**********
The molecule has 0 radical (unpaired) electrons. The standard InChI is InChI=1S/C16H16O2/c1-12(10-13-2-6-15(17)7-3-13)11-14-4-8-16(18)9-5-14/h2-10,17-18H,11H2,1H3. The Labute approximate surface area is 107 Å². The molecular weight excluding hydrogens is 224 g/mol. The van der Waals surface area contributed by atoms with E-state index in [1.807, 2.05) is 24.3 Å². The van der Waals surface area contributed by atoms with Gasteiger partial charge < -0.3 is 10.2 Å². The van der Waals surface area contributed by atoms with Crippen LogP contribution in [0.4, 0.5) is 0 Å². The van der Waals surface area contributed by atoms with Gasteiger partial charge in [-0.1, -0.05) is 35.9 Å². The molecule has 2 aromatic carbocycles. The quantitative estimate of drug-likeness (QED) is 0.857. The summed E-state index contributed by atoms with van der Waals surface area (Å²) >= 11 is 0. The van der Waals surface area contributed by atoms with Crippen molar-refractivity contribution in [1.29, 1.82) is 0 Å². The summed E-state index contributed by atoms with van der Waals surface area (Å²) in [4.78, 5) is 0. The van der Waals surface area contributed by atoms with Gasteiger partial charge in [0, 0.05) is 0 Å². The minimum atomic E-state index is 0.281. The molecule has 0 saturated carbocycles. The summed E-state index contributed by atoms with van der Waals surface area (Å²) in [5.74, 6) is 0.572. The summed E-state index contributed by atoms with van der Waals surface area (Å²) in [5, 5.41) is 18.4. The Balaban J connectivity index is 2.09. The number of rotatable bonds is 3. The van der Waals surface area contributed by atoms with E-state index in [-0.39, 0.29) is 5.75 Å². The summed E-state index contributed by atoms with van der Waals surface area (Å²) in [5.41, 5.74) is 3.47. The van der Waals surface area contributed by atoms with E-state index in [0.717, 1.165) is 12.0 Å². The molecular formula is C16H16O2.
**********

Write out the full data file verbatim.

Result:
The molecule has 0 radical (unpaired) electrons. The standard InChI is InChI=1S/C16H16O2/c1-12(10-13-2-6-15(17)7-3-13)11-14-4-8-16(18)9-5-14/h2-10,17-18H,11H2,1H3. The Labute approximate surface area is 107 Å². The molecular weight excluding hydrogens is 224 g/mol. The van der Waals surface area contributed by atoms with E-state index in [1.807, 2.05) is 24.3 Å². The van der Waals surface area contributed by atoms with Gasteiger partial charge < -0.3 is 10.2 Å². The van der Waals surface area contributed by atoms with Crippen LogP contribution in [0.4, 0.5) is 0 Å². The van der Waals surface area contributed by atoms with Gasteiger partial charge in [-0.1, -0.05) is 35.9 Å². The molecule has 2 aromatic carbocycles. The quantitative estimate of drug-likeness (QED) is 0.857. The summed E-state index contributed by atoms with van der Waals surface area (Å²) >= 11 is 0. The van der Waals surface area contributed by atoms with Crippen molar-refractivity contribution in [1.29, 1.82) is 0 Å². The summed E-state index contributed by atoms with van der Waals surface area (Å²) in [4.78, 5) is 0. The van der Waals surface area contributed by atoms with Gasteiger partial charge in [0, 0.05) is 0 Å². The minimum atomic E-state index is 0.281. The molecule has 0 saturated carbocycles. The summed E-state index contributed by atoms with van der Waals surface area (Å²) in [5.74, 6) is 0.572. The summed E-state index contributed by atoms with van der Waals surface area (Å²) in [5, 5.41) is 18.4. The Balaban J connectivity index is 2.09. The number of rotatable bonds is 3. The van der Waals surface area contributed by atoms with E-state index in [-0.39, 0.29) is 5.75 Å². The summed E-state index contributed by atoms with van der Waals surface area (Å²) in [5.41, 5.74) is 3.47. The van der Waals surface area contributed by atoms with E-state index in [0.717, 1.165) is 12.0 Å². The molecular formula is C16H16O2.